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$32M arts centre for Sydney

Zimbabwean-born Judith Neilson not only became one of Australia’s richest women in 2007 when her billionaire husband and founder of Platinum Asset Management floated the funds management company for $2.8 billion, but she has proven herself to be one of Australia’s great contemporary philanthropists in less than a decade.

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In 2009 she opened the White Rabbit Gallery in the Sydney suburb of Chippendale – an unlikely location for the largest collection of post-2000 contemporary Chinese art outside of China.

This week she gets the green light to expand her inner city footprint with a new gallery and performing arts centre estimated to cost between $32-41 million.

Located on O’Connor Street around the corner from White Rabbit Gallery, plans for the gallery went before City of Sydney Council’s planning and development committee on 4 August, with recommendation for approval.

SMH reports that as part of winning consent Neilson is required to contribute almost $48,000 to the Council to improve public facilities.

It will differ from White Rabbit Gallery in that it will not exhibit Chinese art, is not “open” to the public and, foremost, combines a gallery with a performance space linked by a courtyard garden. The new Chippendale complex also includes two apartments for visiting artists.

Rising from the ashes

The (new) gallery is funded by our foundation … the collection is mine and our foundation supports the White Rabbit,’ she told AFR in March this year, her first interview since her separation from Kerr Neilson.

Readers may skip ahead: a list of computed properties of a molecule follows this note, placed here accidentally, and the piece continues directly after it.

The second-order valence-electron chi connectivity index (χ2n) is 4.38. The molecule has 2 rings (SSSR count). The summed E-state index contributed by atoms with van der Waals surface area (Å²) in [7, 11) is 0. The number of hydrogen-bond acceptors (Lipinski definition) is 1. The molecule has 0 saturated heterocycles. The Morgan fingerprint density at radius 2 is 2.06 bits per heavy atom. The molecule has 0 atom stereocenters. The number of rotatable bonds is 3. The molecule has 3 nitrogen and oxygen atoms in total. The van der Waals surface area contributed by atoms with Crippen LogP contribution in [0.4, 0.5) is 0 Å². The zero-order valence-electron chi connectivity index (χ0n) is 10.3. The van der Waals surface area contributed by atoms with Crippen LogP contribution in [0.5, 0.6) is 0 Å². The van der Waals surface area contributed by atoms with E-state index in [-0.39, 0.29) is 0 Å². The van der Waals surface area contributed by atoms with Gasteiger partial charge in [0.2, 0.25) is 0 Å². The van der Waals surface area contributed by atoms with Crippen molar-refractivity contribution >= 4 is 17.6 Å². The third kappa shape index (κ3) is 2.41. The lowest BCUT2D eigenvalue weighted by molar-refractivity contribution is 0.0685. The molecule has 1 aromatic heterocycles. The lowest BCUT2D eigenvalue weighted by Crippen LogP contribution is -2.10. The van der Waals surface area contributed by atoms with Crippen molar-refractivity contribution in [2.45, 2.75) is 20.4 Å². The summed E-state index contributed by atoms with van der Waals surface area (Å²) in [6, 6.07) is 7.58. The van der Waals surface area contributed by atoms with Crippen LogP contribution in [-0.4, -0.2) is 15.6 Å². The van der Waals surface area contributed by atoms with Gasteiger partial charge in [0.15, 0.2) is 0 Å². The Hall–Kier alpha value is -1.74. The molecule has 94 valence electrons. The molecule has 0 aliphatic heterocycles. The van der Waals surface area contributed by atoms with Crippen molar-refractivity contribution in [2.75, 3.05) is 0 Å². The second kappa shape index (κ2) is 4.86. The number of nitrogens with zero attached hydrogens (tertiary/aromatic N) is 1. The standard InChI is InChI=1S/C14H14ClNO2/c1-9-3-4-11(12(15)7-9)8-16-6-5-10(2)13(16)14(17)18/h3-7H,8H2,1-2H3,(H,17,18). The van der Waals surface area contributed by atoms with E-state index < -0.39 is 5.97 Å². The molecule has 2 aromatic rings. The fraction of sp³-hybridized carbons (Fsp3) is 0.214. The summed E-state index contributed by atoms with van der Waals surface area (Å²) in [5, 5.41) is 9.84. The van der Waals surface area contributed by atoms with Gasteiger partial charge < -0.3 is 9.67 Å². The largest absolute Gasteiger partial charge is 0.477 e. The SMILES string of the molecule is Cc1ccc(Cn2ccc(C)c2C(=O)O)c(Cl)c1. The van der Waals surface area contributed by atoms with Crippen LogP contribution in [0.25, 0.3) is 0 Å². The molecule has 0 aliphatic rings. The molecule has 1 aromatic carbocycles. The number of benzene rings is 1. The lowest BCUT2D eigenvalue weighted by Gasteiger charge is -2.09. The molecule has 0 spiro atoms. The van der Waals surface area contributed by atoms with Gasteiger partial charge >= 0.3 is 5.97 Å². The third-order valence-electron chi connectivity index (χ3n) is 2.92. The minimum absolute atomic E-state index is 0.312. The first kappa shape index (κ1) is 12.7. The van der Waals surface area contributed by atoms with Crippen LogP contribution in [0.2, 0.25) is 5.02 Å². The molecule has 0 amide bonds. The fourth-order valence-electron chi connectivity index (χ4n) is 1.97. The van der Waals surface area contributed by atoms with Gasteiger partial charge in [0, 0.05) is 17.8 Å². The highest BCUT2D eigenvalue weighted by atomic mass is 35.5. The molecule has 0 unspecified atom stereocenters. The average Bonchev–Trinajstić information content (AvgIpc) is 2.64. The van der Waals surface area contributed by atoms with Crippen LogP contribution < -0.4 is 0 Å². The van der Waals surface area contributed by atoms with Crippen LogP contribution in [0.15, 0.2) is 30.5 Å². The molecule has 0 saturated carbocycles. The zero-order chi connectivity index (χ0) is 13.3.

It is somewhat symbolic, then, this new gallery is called Phoenix.

Neilson has been working with Malaysian-born, Adelaide-based designer, Khai Liew, for the past two years in visioning the project, converting a vacant fire-damaged building into a new mixed-used cultural venue.

This is a complex team project. Two architects will bring the design together: John Wardle Architects has designed the gallery in the building’s east wing while Durbach Block Jaggers has designed the performance space. Liew has been designing furniture for the space, while Dutch designer Petra Blaisse will craft elements within the building, and Sydney artist Janet Laurence has been commissioned to create a sculpture garden that links the two art spaces and provides a green pulse central to the building.

The building has been planned with three basement levels for parking, backstage facilities, and gallery storage.

$32 million and not open to the public?

The gallery and theatre space will be permitted to operate from 10am to 10pm seven days a week, with a maximum of 260 people allowed inside the facility at any given time.

However, Phoenix will not be open to the public on a daily basis. Neilson told AFR that creative groups are open to approach Neilson if they have a collection or exhibition they would like to show, or a performance they would like to put on stage.

She said: ‘The two spaces – the gallery and the stage – they’ll be working constantly with one another …The visual arts have moved off the wall, and become very interlinked with performing arts. You can see it, it’s happening everywhere. And I don’t think there’s any going back.’

While we will witness the rise of Phoenix over the next months, and await the announcement of programming with interest, what is sure is the unwavering commitment of Neilson in her philanthropic gesture towards contemporary art practice.

White Rabbit Gallery is currently closed for the installation of its next exhibition, Paradise Bitch, opening 10 September. Entry to the gallery is free.

Phoenix is located at 37-49 O’Connor Street, Chippendale.